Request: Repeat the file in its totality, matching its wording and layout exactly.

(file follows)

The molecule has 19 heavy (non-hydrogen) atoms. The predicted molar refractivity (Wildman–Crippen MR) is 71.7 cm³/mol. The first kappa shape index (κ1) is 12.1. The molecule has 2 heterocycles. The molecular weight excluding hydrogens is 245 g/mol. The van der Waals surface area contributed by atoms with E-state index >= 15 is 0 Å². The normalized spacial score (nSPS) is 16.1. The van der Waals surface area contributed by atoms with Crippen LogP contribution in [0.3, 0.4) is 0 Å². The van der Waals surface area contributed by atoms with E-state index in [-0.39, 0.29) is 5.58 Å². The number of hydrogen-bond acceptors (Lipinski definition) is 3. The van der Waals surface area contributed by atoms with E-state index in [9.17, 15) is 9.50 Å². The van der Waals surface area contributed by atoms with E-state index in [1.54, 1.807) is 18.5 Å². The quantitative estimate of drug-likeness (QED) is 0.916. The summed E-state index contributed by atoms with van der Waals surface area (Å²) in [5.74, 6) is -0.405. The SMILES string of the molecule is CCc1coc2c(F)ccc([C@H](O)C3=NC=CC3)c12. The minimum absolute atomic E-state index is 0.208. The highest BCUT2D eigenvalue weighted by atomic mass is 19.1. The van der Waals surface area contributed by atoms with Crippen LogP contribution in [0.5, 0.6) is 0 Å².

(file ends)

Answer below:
The molecule has 19 heavy (non-hydrogen) atoms. The predicted molar refractivity (Wildman–Crippen MR) is 71.7 cm³/mol. The first kappa shape index (κ1) is 12.1. The molecule has 2 heterocycles. The molecular weight excluding hydrogens is 245 g/mol. The van der Waals surface area contributed by atoms with E-state index >= 15 is 0 Å². The normalized spacial score (nSPS) is 16.1. The van der Waals surface area contributed by atoms with Crippen LogP contribution in [0.3, 0.4) is 0 Å². The van der Waals surface area contributed by atoms with E-state index in [-0.39, 0.29) is 5.58 Å². The number of hydrogen-bond acceptors (Lipinski definition) is 3. The van der Waals surface area contributed by atoms with E-state index in [9.17, 15) is 9.50 Å². The van der Waals surface area contributed by atoms with E-state index in [1.54, 1.807) is 18.5 Å². The quantitative estimate of drug-likeness (QED) is 0.916. The summed E-state index contributed by atoms with van der Waals surface area (Å²) in [5.74, 6) is -0.405. The SMILES string of the molecule is CCc1coc2c(F)ccc([C@H](O)C3=NC=CC3)c12. The minimum absolute atomic E-state index is 0.208. The highest BCUT2D eigenvalue weighted by atomic mass is 19.1. The van der Waals surface area contributed by atoms with Crippen LogP contribution in [0.5, 0.6) is 0 Å².